Thomas Boston Corbett

Thomas “Boston” Corbett (1832 to 1894?)

Thomas “Boston” Corbett (1832 to 1894?) was born in London, England. After immigrating to the U.S. with his family, he found work as a hatter in New York City. Because of his later erratic behavior, some have speculated that the mercury fumes caused his later problems – “mad as a hatter” has some basis in fact.

Corbett enlisted as soon as the call went out in April 1861, and became a private in Co. L, 16th New York Cavalry. Captured by Mosby at Culpepper, Virginia in June 1864, he spent five months at Andersonville before being exchanged, and would later testify at the trial of Captain Henry Wirz.

Corbett’s real “claim to fame,” however, is partly the result of “luck.” It was the 16th NY that was sent to apprehend John Wilkes Booth on April 24, 1865. Two days later Corbett’s unit located Booth and Herold in a tobacco barn. Through a crack in the wall, Corbett could see Booth moving, and later testified that he thought Booth was going to shoot at others in the unit. So Corbett shot him in the neck through the crack in the wall. Booth died a few hours later, his spinal cord damaged by the bullet.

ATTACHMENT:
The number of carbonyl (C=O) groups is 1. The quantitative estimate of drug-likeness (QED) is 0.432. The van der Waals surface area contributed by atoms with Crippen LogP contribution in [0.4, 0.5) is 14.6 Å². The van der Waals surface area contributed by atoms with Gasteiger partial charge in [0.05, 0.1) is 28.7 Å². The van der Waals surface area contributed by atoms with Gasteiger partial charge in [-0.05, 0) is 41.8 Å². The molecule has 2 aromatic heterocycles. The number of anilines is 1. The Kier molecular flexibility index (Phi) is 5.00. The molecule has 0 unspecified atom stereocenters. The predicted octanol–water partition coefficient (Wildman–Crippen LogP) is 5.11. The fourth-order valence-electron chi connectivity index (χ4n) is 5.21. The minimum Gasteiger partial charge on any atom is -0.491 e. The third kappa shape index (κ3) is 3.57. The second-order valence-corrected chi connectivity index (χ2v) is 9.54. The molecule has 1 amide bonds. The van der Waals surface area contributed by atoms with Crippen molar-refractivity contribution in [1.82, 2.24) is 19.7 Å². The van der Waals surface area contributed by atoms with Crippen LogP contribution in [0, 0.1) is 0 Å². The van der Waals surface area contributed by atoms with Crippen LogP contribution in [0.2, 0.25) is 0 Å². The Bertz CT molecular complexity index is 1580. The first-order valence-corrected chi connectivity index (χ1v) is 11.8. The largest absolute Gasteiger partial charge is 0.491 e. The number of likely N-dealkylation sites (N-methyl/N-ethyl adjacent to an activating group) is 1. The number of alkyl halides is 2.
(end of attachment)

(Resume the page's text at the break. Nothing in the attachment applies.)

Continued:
Some have claimed Booth committed suicide, or that the trigger-happy Corbett shot him without cause. The autopsy showed that the shot came from a cavalry pistol, effectively ruling out suicide. Whether Booth was a threat to the members of Corbett’s unit is another mystery that will probably be argued for another century. Corbett did have other “incidents” later that resulted in his being declared insane in 1887 and sent to the Topeka (Kansas) Asylum for the Insane. He escaped shortly after and was never seen again. Some presume he moved to a cabin near Hinckley, Minnesota and is thought to have died in the Great Hinckley Fire in 1894, but no proof of that ever emerged.

Information courtesy of Cowan’s Auctions, Inc.

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